Taissumani: Nov. 2, 1860 — A Fortuitous Meeting
“Good morning, sir.”
Charles Francis Hall, neophyte Arctic explorer, looked up from his desk where he was recording the events of Nov. 2, 1860. He had not expected to hear a female voice aboard the whaler, George Henry, anchored in Cyrus Field Bay off the coast of Baffin Island.
“The tone,” he wrote, “instantly told me that a lady of refinement was there, greeting me. I was astonished. Could I be dreaming? Was it a mistake? No! I was wide awake and writing. But, had a thunder-clap sounded on my ear, though it was snowing at the time, I could not have been more surprised than I was at the sound of that voice.”
Even less was he expecting the sight he saw as he trained his eyes toward the source of this pleasing voice. A flood of light from a skylight in the main cabin silhouetted his visitor in the doorway. He could make out a shadowy figure in a multi-cultural costume, a dress with heavy flounces, a jacket of caribou fur, and a “kiss-me-quick” bonnet. At first he could not make out her features, but he soon discerned, to his surprise, that the lady was Inuit. She extended an ungloved hand to Hall. “Whence,” thought the explorer, “came this civilization refinement?”
She entered the cabin at his invitation. And then he realized. This was Tookoolito, whom the whalers called Hannah and spoke of with such respect. He had, in fact, been hoping to meet her. Her husband followed her into the cabin. His name was Ipiirvik — though Hall spelled it Ebierbing — but the whalers knew him as Joe, a skilled ship’s pilot often in the employ of whaling masters.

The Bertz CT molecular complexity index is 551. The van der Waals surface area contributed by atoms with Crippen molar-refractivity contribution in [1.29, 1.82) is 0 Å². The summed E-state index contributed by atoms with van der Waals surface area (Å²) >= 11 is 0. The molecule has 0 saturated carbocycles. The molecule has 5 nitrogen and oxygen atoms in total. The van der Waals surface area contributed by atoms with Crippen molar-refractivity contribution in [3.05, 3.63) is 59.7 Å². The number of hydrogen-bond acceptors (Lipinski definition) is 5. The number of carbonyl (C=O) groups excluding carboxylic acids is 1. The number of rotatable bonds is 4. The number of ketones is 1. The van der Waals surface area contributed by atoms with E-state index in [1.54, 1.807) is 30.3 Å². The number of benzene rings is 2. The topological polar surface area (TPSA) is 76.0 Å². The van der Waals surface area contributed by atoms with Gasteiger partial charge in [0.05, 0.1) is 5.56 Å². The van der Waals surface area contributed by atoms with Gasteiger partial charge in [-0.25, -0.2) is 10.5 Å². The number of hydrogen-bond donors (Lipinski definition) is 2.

Tookoolito, Hall noted, “spoke my own language fluently.” Ebierbing — whom Hall described as “a fine, and also intelligent-looking man” did not speak the language as well as his wife, yet Hall was able to talk with him “tolerably well.” They told the explorer about their visit to England seven years earlier, recounting that they had dined with Prince Albert — a “very kind, good man,” Ebierbing said. He described Queen Victoria as “quite pretty.” Tookoolito said of the queen: “I visited her, and liked the appearance of her majesty, and every thing about the palace. Fine place, I assure you, sir.”
Hall talked at length with Tookoolito. He recorded his first impressions thus: “I could not help admiring the exceeding gracefulness and modesty of her demeanour. Simple and gentle in her way, there was a degree of calm intellectual power about her that more and more astonished me.”
Hall realized, of course, that this Inuit couple could be of great assistance to him in his efforts to learn the fate of the lost Franklin expedition, the mission that had brought him north on this shoe-string venture and which would drive him for the next decade. He took the couple on as his interpreter and guide. Two weeks later, he wrote, “I feel greater confidence… in the success of my mission since engaging these two natives. They can talk with me in my own vernacular, are both smart, and will be useful each in the department they will be called upon to fill.”
On his first meeting with them, aboard the George Henry, Hall asked Tookoolito if she would like to live in England again. She replied courteously, “I would like very well, I thank you.” Then he got right to the point. “Would you like to go to America with me?” he asked. “Indeed I would, sir,” came the ready reply.
This brief but auspicious visit would forever change the lives of Hannah and Joe. In 1862 they would travel to America with Hall, then, a few years later, accompany him on a five-year journey to Hudson Bay and the central Canadian Arctic in search of the remains of Franklin and his party. In between expeditions, they lived in a two-story frame house that they purchased on the outskirts of Groton, Connecticut. Later they would be part of the ill-fated Polaris expedition, and survive the amazing drift of 19 people on an ice floe from northern Greenland to the North Atlantic. They became the most well-travelled Inuit of their time.